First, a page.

Hibernation for Infantry

This article from the Australian grabs my interest and suggests a solution for a lot of problems suffered by Infantry and defence forces generally
THE Pentagon is excited about research at a Queensland university showing that soldiers injured on the battlefield can be put into hibernation until specialist medical treatment becomes available.
It is estimated that 90 per cent of soldier deaths occur because of shock before they can get proper treatment.
I go along with that. Having been an infantryman in a war zone I have seen and been aware of many time-based deaths from battle casualties. As is always the case the time between the wound and theatre pre-op is paramount. Civilians would be surprised by the number of deaths that occur in the chopper on the way to the field hospitals. 38_7A_1_jpg.jpg A soldier from 7RAR being dusted off in South Vietnam The photo was taken by Andy Mattay who died this year from cancer. RIP Andy. I wonder if we couldn’t hibernate for longer. It took me years to get my strength back after Vietnam and even then it was touchy. Damage to my skeletal frame from the sheer drudgery of carrying a battle pack with ammo left me with pemanent problems. I’ve also long claimed that PTSD, although battle based, was exacerbated by the left wing sub-humans who abused us when we came home. Maybe a couple of years hibernation until the scum settled would have helped a lot of diggers. Whatever, the research work bodes well for those of us who choose to take the harder, yet more satisfying, road to retirement.


  • I think it would be better for the diggers (and the general public) if the lefties were put into hibernation.

    On second thoughts, judging by the ones I saw out the other day, I think quarantine might be more appropriate.

  • I agree…..put them into hibernation, load ’em into a freezer container and send them to the Antarctic. On the other matter, I am trying to recall some interesting stats on the time to aid and subsequent recovery speed for battle casualties in Vietnam as compared with WW2. “Dusted Off” Diggers had a much better chance of survival drom their their wounds than their fathers.

  • Dusted Off diggers certainly had a much better chance of survival. Maybe 20 minutes average from wound to hospital compared with a week or two walking back down the Kokoda Track.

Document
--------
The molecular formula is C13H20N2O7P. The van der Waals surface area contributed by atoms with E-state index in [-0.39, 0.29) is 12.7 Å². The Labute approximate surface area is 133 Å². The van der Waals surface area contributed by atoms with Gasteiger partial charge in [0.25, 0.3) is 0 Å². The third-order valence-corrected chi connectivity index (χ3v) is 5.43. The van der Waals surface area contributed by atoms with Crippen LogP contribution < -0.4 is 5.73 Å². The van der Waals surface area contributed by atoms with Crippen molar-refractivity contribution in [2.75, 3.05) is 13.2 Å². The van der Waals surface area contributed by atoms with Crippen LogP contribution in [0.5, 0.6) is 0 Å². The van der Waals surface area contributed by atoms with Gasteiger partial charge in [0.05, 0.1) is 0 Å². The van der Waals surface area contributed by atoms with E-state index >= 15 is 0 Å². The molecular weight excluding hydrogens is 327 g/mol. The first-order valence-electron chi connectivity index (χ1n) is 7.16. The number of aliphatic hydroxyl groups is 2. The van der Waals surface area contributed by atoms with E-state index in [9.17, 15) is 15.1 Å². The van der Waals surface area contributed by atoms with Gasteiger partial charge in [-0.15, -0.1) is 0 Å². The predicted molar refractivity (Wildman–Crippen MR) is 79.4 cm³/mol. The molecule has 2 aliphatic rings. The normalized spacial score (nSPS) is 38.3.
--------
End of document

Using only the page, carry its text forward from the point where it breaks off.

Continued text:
Although the chopper impacted on health in a positive manner it did allow for quicker deployment. When WW2 units came out of the line for a rest it generally meant a walk-out maybe taking days to get to a secure area followed by days at rest then days to walk back.

    In Vietnam the diggers got a 20 minute ride back to the secure area, a 36 hour hour leave pass and another 20 minute ride back into the battle area.

    Not complaining, the WW2 guys definitely had it tougher, but at times we did think the ubiquitous Huey was a two edged sword.

  • the ubiquitous Huey was a two edged sword


    It’s advantage is that it enabled quick and easy deployments (and evaculations). It’s drawback was that it enabled quick and easy deployments (and evaculations). As a result the average soldier in Vietnam (as opposed to WW2) had alot more contact with the enemy and spent alot more time in known dangerous areas.

  • Former RSM of the Army, Wally Thompson, wrote an article on the subject of quick delivery to the battlefield vs the quick evacuation of casualties via helicopter.
    He came to the same conclusion as Murph and Kev.

    A double edged sword in many ways, saved many lives of serious WIA, shortened the time out of harm’s way for the combat Diggers.

    Mind you, no SVN era helicopter crewman I know will ever buy his own beer while I have a dollar in my pocket.

  • This procedure I believe, was initially suggested by the British .During the Falklands War, critically wounded military personel who had been left in the ‘field’ for some time or even thought to be deceased, and who were unable to be rescued immediately, were found against all odds to have had a much improved survival rate by some considerable factor and a survival and recovery rate much more pronounced than those injured and speedily evacuated.
    In the first instance it has always been accepted that to prevent the onset of hypovolemic shock, the body temperture needed to be brought back to normal as quickly as possible applying blankets etc. yet these casualties had a poor survival rate.
    By keeping the body in a state of hypothermia it was discovered that the risk of of this killer condition was lessened dramatically possibley because the cold state prevented the huge loss of blood that ocours when the body is warm and in a high state of stress.
    I am glad thet we are working on this as it will save many lives and particularly in theatres of war where the median temp is extremely high as in Iraq